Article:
Gateway Housing ready for 90th birthday bash with memories of 1926 General Strike
PUBLISHED: 10:18 18 December 2015 | UPDATED: 10:34 18 December 2015
A social housing organisation which pioneered training programmes to get the unemployed off the dole queue in London’s East End during the Great Depression is getting ready for its 90th anniversary in the New Year.
Gateway Housing, which first opened in the year of the 1926 General Strike which brought industry and the London Docks to a standstill, was among the first to take on the role of helping its tenants—and others later—find employment.
It set a ‘social tone’ in caring for its tenants through the Depression of the 1930s and the Second World War that followed.
Today it runs Step into Employment workshops teaching “employability” skills with practical help in how to market yourself and produce a CV.
It also employs its own maintenance team rather than use outside contractors for dealing with tenants’ day-to-day repairs and servicing.
But Gateway started life modestly as the Bethnal Green Housing Association.
“It’s a history we are very proud of and can’t wait to celebrate,” the organisation’s Eve McMahon said. “We’ll be running events in the New Year to discover more of the history of the East End and the social housing of the area.”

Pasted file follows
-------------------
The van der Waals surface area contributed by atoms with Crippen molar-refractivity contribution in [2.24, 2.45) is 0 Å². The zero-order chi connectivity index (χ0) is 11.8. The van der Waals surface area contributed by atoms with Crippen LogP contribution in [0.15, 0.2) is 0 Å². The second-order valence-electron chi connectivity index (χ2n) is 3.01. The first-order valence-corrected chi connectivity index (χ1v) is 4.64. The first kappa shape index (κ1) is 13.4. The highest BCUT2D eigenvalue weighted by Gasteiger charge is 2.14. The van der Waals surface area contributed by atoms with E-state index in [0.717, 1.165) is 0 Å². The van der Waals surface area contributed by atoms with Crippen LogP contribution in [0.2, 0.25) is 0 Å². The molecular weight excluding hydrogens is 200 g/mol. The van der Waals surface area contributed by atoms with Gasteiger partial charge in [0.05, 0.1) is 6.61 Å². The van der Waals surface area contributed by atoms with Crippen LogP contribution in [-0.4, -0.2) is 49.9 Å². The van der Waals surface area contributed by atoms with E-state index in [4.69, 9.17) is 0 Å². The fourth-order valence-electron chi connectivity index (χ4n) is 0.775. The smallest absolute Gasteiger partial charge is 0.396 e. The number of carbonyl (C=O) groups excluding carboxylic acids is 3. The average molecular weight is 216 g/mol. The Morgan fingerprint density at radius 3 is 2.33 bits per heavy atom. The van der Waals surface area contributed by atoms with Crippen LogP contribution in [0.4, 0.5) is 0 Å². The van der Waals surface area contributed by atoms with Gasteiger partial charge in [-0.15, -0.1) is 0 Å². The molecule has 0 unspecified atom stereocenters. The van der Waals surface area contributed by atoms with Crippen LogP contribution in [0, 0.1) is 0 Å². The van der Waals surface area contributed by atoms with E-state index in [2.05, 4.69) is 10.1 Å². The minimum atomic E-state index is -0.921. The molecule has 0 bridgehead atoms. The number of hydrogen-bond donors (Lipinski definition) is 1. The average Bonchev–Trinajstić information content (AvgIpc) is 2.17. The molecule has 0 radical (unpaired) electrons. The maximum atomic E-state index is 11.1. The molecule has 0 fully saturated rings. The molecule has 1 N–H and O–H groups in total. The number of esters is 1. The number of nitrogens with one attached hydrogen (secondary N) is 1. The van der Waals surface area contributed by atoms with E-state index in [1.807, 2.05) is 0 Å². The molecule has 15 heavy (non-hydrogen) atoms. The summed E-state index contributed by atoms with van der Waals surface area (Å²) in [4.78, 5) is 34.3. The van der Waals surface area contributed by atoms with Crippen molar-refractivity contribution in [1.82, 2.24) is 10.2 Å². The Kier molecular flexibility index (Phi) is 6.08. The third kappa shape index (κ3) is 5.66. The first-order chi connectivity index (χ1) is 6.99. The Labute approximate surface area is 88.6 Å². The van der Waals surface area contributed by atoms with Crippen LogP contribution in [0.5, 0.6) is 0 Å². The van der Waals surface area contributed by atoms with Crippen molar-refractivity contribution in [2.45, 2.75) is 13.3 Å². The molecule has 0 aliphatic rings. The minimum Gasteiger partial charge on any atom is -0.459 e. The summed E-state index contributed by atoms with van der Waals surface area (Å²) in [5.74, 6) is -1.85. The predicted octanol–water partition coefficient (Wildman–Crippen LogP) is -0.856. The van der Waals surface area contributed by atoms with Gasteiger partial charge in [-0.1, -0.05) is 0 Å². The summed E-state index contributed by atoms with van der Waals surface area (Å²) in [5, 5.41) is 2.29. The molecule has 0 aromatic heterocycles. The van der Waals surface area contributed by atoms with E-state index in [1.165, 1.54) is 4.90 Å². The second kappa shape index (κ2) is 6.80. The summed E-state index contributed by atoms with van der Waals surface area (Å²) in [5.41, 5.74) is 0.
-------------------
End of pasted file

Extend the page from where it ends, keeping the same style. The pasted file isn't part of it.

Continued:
Gateway opened with just one block of tenements, Queen Margaret Flats in St Jude’s Road, off Old Bethnal Green Road, which it still owns and manages today.
“It may have been the year of the General Strike,” Eve added. “But Bethnal Green Housing gained the attention of the Minister of Health at the time, Neville Chamberlain, later becoming Prime Minister, who opened the scheme.”
Gateway, 90 years on, rents out 2,800 homes across east London in the three local authority areas of Tower Hamlets and neighbouring Hackney and Newham.
Its investment in the community includes a Winter Warmer scheme where its housing officers visit elderly tenants to make sure there is enough heating and insulation in their homes to keep safe during the winter months.
Meanwhile, its Step into Employment project held at Mile End’s ‘Zone’ centre, ironically, has a success rate reflecting the organisation’s age—90 per cent signing up for the workshops have managed to get full-time or part-time jobs through it.
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